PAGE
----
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Tuesday, 31 August 1993
Page: 677


Senator KEMP (4.42 p.m.) —I will be brief for the reasons that my colleague Senator Reid has indicated. In the past two days in Question Time, Senator McMullan has been asked to indicate to the Senate his view, backed up by research, as to the impact of the 55 per cent increase in sales tax on wine on the industry, investment, employment in the industry and on the export sector. Very proper questions have been raised. Coming from the winegrowing state of South Australia, you will know, Mr Acting Deputy President, that there is great concern in the industry about the impact of this tax.

  The questions by Senator Minchin and Senator Troeth, which were raised in a very responsible manner, have sought the government's views and its research on this issue. Unfortunately, although the government has been questioned twice on the subject, we still do not have the information.

  The government believes a substantial amount of tax will be raised from this levy, although the industry doubts that that amount of tax will be achieved. The industry's view is that the investment loss will be of the order of $445 million and that there will be a loss of $100 million in sales. And the statistics go on. In order to save time, I seek the leave of the Senate to incorporate the one-page wine sales tax impact statement in Hansard. I have cleared it with Senator Schacht.

  Leave granted.

  The document read as follows

WINEMAKERS' FEDERATION OF AUSTRALIA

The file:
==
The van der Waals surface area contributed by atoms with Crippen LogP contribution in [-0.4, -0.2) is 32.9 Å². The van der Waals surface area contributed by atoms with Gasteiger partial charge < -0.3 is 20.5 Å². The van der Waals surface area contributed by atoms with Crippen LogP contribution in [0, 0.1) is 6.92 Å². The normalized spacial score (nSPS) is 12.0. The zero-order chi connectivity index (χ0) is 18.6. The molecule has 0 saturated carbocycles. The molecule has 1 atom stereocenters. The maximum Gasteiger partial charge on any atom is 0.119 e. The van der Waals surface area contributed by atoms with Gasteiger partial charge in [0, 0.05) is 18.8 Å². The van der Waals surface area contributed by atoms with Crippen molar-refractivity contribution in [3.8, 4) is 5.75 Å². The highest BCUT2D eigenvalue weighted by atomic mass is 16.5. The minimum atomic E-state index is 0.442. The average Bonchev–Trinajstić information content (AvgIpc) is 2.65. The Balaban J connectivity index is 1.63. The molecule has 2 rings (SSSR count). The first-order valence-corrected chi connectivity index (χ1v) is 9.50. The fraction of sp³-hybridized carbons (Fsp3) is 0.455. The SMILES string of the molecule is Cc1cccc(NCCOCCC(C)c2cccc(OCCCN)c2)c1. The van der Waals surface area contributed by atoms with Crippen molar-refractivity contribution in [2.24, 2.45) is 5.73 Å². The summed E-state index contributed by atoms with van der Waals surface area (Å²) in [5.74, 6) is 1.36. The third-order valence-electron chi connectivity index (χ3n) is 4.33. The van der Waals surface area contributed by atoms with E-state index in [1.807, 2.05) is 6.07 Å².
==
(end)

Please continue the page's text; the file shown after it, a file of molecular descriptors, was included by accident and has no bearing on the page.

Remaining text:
INCORPORATED

Wine Sales Tax

Impact Statement

  Sales tax on wine from 20 per cent to 31 per cent

  Retail price of wine increased by between 9 per cent and 15 per cent

  Domestic wholesale sales diminish from $1 billion to $900 million

  Sales tax collection (full year) from $200 million to $279 million

  State licence fee collection from $132 million to $130 million

  Wine sales volume from 311 ml to 279 ml

  Grapes displaced 50,000 tonnes

  Loss of export income $126 million pa

  Investment lost in new vineyards $250 million

  Investment lost in inventory $160 million

  Investment lost in winery plant and equipment $35 million

Total Investment Lost $445m

Summary

  Federal Government gain—$79 million

  State Government loss—$2 million

  Investment lost—$445 million

  Industry loss—$100 million sales and $77 million margin potential


Senator KEMP —I thank the Senate. Some Labor members of parliament who represent winegrowing areas have allegedly expressed their concern about the impact of the sales tax increase on the wine industry. Certainly in my home state of Victoria Mr Peter Cleeland has circulated a letter to winegrowers indicating that he is opposed to the increase in the wine tax. Equally, I understand that Mrs Silvia Smith in the very marginal electorate of Bass has also indicated her opposition to the tax.

  It is therefore a matter of great concern that after the very famous meeting last night of the economics committee of caucus—a committee which grew in size to some 70 people in the course of the evening—


Senator Sherry —You were there, were you?


Senator KEMP —I have read the press reports which, so far as I am aware, have not been denied. There are a couple of questions that I will be putting to the Senate about this issue, so Senator Sherry will be able to rise to respond to them. How fortunate it is for us that he has come into the chamber.